I was writing weekly for the now defunct Montauk Pioneer and had moved to live in Montauk full time. It was October and although everyone knows Montauk, living there off-season one gets to really know Montauk. The following March of 2006 assignments were being handed out for March for the large free weekly that owned the Montauk Pioneer. It seemed no one wanted to cover the Montauk St Patty’s Parade. It meant fighting traffic to get there, and blowing up a Saturday for those who already worked a five-day week. Since I lived in Montauk the traffic issue was moot and every Saturday, I used to go into town anyway. When I mentioned to East End legend Dan Rattiner who was running the editorial meeting, I had never ever been to the parade his smile widened and told me I had “quite an experience coming!” Dan’s dad was the pharmacist in Montauk and Dan lived in Montauk after his family had relocated to Montauk from New Jersey in the 1950’s. He recalled when the parade actually marched east to west not west to east like it has for the last 30 years. This coming Sunday, March 24 will be the 57th annual parade – starting at noon on Edgemere Street just west of the LIRR train station in Montauk.
Montauk off-season is quiet. You can park in the village anywhere. Going to the IGA is never a crowd problem and you have to go out of your way not to speed driving through town because there is just zero traffic. So, the morning of the parade I woke and decided to ride my road bicycle the short distance into the village. With my digital camera (pre-iPhone) and my pens, pad and paper in a backpack I was excited. I had already written articles about the parade’s Grand Marshall and also attended kick-off events at Gurney’s and the Montauket during the week. However, I had no actual idea what I was about to see when my bike rolled down the hill into the village.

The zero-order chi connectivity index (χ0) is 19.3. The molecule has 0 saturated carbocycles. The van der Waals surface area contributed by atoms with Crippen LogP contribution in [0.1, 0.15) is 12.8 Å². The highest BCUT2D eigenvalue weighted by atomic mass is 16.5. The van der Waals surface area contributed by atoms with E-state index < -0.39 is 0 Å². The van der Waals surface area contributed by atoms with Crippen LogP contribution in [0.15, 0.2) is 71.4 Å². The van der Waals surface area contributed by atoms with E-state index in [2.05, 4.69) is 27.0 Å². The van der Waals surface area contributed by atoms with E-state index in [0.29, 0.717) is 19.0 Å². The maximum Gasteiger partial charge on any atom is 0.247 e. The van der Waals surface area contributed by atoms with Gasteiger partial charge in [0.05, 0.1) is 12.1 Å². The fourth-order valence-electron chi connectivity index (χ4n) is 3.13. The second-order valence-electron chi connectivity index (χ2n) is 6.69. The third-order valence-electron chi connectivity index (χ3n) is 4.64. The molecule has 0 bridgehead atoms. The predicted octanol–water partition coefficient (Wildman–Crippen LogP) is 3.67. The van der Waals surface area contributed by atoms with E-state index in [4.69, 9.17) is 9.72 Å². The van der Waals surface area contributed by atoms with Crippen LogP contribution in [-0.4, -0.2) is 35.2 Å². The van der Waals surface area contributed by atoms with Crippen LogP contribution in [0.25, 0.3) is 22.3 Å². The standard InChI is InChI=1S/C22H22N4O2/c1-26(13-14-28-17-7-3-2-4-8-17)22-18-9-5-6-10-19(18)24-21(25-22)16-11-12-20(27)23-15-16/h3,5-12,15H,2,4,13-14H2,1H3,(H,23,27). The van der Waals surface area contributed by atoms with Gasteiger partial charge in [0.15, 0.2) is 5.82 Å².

Along Main Street (Route 27) and Edgemere Street and around the Village Green were 50,000 people (actually reported by the East Hampton police as that year’s estimate) the largest crowd ever to see the parade, even to this day. I locked my bike, stood in front of the Chamber of Commerce building where I bought my first Montauk St. Paddy’s Parade soup cup (I now have 12!). Carl Darenberg served me my first chowder as I proceeded to watch from next to the soup area. Many groups of bag pipers, along with various bands from fire stations from across Long Island marched past me.
There were local floats from the US Coast Guard, local businesses, and organizations. There were many local community groups and weird floats like one from a group called the “coneheads” where everyone on the float was sporting very tall SNL “coneheads.” It went on for over an hour. Fire engine sirens, bag pipe songs, brass bands rocking traditional band songs, drum units from fire and police departments proudly walked by. Antique old-time fire department apparatuses were polished and presented by their respective fire departments from all over Long Island.
Candy was tossed from floats and beads and trinkets were given by clowns and other parade participants. Even Chuck Schumer showed up to politic. The crowd was diverse and everyone wore something green. The locals were there too, but most were actually marching with the floats. This was the largest small-town big time parade I have ever seen.
I still go back every year. I see old friends, but most of all I get to feel Montauk in it’s “highest feather,” with the green stripe painted down Main Street and the flag of Ireland hanging on all the flagpoles. It has snowed, it has drizzled, it has been very cold and it has been warm. Every time after the parade I always feel the joy of spring and summer coming sooner than later.